“She has got to demonstrate that, under her watch, what happened in Libya will not happen again anywhere in Africa. She has also got to work towards the promotion of mutually beneficial business relations between Africa and the rest of the world. She must make clear Africa’s readiness to assist in matters of world peace and security, provided this is not done to advance narrow political interests,” he said.

Tapera Kapuya, a Zimbabwe-based in Australia, said Dlamini-Zuma’s election to the AU chair would unlikely see any significant shifts in the AU’s approach towards Zimbabwe.

Kapuya said the circumstances of her election made her a lame-duck chair, at least in the short term.

He said her election unsettled two unwritten rules in the AU, firstly that an incumbent should be allowed to serve two terms without challenge and; secondly that the major continental powers not contest but leave the position for smaller states.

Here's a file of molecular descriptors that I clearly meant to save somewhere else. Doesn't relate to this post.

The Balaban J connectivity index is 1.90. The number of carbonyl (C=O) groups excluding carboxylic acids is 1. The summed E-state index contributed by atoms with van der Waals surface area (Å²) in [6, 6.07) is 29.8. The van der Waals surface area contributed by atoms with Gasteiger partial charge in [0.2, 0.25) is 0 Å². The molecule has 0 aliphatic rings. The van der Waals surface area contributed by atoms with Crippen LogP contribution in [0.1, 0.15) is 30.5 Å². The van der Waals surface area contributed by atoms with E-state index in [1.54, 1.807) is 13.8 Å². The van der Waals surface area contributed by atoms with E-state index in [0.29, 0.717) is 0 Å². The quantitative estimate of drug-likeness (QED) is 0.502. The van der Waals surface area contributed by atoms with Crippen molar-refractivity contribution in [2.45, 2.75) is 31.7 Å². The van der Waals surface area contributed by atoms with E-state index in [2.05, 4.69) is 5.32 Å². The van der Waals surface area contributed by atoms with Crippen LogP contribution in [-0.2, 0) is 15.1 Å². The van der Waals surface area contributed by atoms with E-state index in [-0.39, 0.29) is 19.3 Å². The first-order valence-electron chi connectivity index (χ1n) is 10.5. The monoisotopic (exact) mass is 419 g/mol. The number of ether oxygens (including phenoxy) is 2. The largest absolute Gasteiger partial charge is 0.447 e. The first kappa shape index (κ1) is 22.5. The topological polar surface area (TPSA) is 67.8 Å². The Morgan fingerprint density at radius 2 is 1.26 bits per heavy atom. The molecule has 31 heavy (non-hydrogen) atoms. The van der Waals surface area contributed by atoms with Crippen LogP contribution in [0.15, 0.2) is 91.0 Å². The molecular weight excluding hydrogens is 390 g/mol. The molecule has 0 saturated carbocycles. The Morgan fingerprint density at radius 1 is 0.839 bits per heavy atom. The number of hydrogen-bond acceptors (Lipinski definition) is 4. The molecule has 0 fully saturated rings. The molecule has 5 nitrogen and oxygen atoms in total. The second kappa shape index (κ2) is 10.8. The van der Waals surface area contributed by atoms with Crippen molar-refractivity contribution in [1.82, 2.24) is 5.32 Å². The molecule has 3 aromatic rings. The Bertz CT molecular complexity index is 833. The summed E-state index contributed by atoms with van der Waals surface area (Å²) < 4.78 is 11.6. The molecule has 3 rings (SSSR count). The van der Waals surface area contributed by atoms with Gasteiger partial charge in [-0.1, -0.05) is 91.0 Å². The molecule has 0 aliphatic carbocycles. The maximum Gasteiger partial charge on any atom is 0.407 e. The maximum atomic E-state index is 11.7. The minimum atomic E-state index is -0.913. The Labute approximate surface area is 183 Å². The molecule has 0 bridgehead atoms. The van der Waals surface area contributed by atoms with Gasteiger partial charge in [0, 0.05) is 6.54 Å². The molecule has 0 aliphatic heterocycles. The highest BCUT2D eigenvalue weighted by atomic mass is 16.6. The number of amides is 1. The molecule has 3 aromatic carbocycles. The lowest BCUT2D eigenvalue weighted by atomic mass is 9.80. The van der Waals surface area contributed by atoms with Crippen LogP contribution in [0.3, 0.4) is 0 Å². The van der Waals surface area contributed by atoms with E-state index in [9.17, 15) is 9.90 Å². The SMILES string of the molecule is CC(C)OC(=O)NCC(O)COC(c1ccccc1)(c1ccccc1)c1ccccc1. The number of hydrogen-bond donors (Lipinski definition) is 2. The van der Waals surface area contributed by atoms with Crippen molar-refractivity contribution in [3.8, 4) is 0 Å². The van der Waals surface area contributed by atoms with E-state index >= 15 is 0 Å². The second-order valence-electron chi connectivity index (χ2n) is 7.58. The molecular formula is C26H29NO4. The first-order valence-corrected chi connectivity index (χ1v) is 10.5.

“By choosing to contest, Dlamini-Zuma and South Africa, has antagonised a number of states, not only French-speaking Africa as widely reported, but also Anglo-phone African countries such as Kenya and Nigeria which opposed SA’s candidate. This dynamic should also take into account increased suspicion to which SA has been regarded since Jacob Zuma’s election. He has not been as strong an advocate on Africa as Mbeki. Mbeki had pushed NEPAD and the African Renaissance – whereas there has not been any significant continental policy programme from Zuma – nor has there been any marked support for these initiatives during Zuma’s reign.

“Furthermore, South Africa is yet to be forgiven for its UN Security Council vote in favour of Resolution 1973 which gave effect to the NATO interventions, and eventual killing of Muamar Gadhaffi, in Libya – this against an AU resolution at the same time for an AU-led mediation effort. These factors handicap Dlamini-Zuma in her new job,” he said.